NP, if you were a sovereign nation, would you rather keep your currency or join a group of other nations and lose said sovereignty? Rothschild said, and i paraphrase... give me the power to control money and laws can be damned, etc. The UK retained it's sovereignty. For whatever is coming. The 50 mill is the price to pay for all the other benefits that accrue from being a part of the EU (and there are some, bad as they may be in reality).


As for the rant, you might want to read up some real history and differentiate truth from conspiracy. Plus, if what I said counted as a rant, well, you clearly ain't read a rant yet.

How much do you know about the Vatican and the role of Jesuits in world history, just for starters? Or of Swindlerlands role, their purported neutrality, the Red Cross...

You probably believe Lee Harvey Oswald assassinated Kennedy too.


RobotTrader's picture

Why do you guys even trust any research report that comes out of JP Morgan or Goldman Sachs?

Especially proprietary reports distributed to Zero Hedge?

This must mean that an explosion of positive economic news out of Europe is imminent.

Let's see....

Europe not looking too bad right now.....


AccreditedEYE's picture

I wouldn't bet a small fortune on that chart Robo...

ZeroPower's picture

Robo wtf?

The research areas of most banks (im not talking sell side equity reports) are usually half decent. This one comes from the PB group of JPM which is less bullshit then elsewhere - after all they manage rich people's money. If they do poorly, the rich people walk away and go to any other Swiss private banker..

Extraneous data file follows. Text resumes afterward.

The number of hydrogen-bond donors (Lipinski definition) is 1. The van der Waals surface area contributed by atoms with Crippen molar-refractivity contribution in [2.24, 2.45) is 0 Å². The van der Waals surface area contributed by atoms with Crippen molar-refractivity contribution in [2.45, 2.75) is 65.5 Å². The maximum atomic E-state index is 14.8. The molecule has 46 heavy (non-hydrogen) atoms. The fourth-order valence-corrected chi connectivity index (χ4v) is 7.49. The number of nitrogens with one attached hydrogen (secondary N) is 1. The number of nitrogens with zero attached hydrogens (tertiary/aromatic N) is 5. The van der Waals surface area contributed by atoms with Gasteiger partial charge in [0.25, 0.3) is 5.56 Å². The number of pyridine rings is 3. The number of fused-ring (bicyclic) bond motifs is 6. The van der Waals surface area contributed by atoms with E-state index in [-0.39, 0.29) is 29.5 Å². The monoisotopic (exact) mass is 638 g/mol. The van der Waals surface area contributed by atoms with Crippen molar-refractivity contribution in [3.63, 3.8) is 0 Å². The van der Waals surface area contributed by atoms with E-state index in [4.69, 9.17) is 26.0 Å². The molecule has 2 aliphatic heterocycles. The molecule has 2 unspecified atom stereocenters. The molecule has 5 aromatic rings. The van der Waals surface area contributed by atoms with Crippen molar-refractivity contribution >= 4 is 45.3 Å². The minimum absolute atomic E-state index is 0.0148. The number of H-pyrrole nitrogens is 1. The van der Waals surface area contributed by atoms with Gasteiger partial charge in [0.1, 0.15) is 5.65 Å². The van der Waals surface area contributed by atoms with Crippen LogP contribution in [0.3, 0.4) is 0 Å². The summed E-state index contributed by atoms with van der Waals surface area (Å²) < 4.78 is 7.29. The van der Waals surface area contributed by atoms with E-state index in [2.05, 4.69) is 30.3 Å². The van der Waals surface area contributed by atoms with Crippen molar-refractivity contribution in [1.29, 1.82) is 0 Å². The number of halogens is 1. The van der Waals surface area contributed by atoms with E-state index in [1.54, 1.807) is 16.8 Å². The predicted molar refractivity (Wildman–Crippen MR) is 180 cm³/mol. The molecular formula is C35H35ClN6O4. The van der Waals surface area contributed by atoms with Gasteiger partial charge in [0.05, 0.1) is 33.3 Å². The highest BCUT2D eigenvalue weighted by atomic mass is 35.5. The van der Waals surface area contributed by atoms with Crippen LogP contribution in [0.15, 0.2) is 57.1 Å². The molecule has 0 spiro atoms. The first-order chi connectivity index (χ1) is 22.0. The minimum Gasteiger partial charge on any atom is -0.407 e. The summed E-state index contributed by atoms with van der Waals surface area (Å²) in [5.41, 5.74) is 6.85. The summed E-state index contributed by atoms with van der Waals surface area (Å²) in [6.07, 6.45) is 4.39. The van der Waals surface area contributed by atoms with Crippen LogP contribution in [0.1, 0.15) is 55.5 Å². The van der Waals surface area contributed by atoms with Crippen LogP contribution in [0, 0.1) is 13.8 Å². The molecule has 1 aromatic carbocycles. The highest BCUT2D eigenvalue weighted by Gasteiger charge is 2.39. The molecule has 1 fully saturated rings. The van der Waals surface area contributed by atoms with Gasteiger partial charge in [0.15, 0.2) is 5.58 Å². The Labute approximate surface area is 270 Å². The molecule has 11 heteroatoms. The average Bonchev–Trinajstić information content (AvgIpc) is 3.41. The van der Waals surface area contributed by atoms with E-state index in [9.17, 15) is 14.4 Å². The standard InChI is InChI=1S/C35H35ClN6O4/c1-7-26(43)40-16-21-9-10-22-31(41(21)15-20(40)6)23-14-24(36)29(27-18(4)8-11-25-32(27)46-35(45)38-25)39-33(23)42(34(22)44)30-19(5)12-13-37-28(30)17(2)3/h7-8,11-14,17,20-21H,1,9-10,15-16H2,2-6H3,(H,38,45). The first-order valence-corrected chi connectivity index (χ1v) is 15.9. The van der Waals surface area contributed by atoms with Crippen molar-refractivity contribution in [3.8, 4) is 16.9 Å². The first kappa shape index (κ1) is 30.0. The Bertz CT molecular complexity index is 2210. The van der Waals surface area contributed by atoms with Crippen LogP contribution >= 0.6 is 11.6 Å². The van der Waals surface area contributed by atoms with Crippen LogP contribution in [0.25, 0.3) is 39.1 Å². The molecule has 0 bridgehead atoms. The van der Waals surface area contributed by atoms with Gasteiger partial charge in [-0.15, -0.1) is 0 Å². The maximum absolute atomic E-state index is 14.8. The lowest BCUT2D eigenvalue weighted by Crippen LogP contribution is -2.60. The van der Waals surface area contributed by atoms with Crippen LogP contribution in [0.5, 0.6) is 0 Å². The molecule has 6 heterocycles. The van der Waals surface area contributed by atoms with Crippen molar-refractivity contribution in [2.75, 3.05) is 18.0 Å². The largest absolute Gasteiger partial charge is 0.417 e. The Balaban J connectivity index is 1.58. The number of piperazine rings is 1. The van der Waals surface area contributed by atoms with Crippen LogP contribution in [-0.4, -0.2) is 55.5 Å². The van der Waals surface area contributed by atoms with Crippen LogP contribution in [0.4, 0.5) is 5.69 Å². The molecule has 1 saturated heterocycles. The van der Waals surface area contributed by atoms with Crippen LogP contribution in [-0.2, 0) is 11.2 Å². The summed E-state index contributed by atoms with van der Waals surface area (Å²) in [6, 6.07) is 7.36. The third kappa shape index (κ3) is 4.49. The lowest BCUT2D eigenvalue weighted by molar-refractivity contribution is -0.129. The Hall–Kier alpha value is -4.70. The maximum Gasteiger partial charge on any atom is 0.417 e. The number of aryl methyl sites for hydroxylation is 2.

And this wasn't especially distributed to ZH, these are widely available if you are a client of the firm or have access to firm research.

beastie's picture

I think most people on this site don't even trust their grandmothers. 

But you are right Ireland will take some sort of bailout. Everyone will go back to sleep for a few months and we will start the hysteria all over again. 

It doesn't matter Ireland is fucked no matter what way you look at it.

Bail out / no bail out.

Really fucked/ fucked.

Spitzer's picture

The Euro will out-live the dollar. Its a fact.

The Euro is the first non nation state currency and it marks its gold holdings to market every quarter. The paper Euro has risen 60% against the dollar since its inception and we all know what the gold side of the Euros balance sheet has done since its inception.

The EU has more gold then the US and it is China's largest trading partner.

I just laugh when I see somebody write that the Euro is a failed experiment.




chrisina's picture

The Euro will out-live the dollar. Its a fact.

Not a fact but a prediction. Facts and predictions are two different things.

NB: I don't disagree with your prediction  :-)

ZeroPower's picture


Let me know when the EUR becomes the reserve currency. Then we'll talk.

I suppose you believe in the Amero for America?

i-dog's picture

"somebody write that the Euro is a failed experiment"

That depends on what the experiment was trying to prove!

It has certainly been a success in proving to the central planners that a single currency managed under the spending patterns of a variety of governments is doomed to failure. Who coulda known that German manufacturers and taxpayers would ever get upset with having to subside French farmers and English hospital patients?!

They won't make that mistake again! "Single Central Government, or Bust!" will be their campaign slogan next time around.

That's also why they now won't introduce an 'Amero' to a North American Union. It's also why they will definitely shoot for a single world government when/if they succeed in implementing a single global currency.